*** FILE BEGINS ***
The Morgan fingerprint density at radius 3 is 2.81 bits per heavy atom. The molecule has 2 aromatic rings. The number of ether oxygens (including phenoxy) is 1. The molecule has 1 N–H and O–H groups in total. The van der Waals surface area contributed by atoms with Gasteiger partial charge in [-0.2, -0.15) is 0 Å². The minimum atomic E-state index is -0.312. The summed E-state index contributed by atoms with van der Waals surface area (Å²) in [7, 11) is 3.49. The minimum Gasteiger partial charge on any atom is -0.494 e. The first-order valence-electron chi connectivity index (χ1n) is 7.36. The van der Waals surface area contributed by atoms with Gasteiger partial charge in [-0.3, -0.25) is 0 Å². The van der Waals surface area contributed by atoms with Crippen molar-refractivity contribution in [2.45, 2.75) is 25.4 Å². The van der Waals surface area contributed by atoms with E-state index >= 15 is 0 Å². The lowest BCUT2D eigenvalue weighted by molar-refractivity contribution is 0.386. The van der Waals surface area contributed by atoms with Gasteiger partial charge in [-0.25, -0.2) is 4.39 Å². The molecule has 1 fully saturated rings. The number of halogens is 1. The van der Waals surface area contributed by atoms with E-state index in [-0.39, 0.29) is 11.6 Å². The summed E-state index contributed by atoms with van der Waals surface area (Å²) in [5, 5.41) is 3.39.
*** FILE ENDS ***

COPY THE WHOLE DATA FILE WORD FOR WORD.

The Morgan fingerprint density at radius 3 is 2.81 bits per heavy atom. The molecule has 2 aromatic rings. The number of ether oxygens (including phenoxy) is 1. The molecule has 1 N–H and O–H groups in total. The van der Waals surface area contributed by atoms with Gasteiger partial charge in [-0.2, -0.15) is 0 Å². The minimum atomic E-state index is -0.312. The summed E-state index contributed by atoms with van der Waals surface area (Å²) in [7, 11) is 3.49. The minimum Gasteiger partial charge on any atom is -0.494 e. The first-order valence-electron chi connectivity index (χ1n) is 7.36. The van der Waals surface area contributed by atoms with Gasteiger partial charge in [-0.3, -0.25) is 0 Å². The van der Waals surface area contributed by atoms with Crippen molar-refractivity contribution in [2.45, 2.75) is 25.4 Å². The van der Waals surface area contributed by atoms with E-state index >= 15 is 0 Å². The lowest BCUT2D eigenvalue weighted by molar-refractivity contribution is 0.386. The van der Waals surface area contributed by atoms with Gasteiger partial charge in [-0.25, -0.2) is 4.39 Å². The molecule has 1 fully saturated rings. The number of halogens is 1. The van der Waals surface area contributed by atoms with E-state index in [-0.39, 0.29) is 11.6 Å². The summed E-state index contributed by atoms with van der Waals surface area (Å²) in [5, 5.41) is 3.39.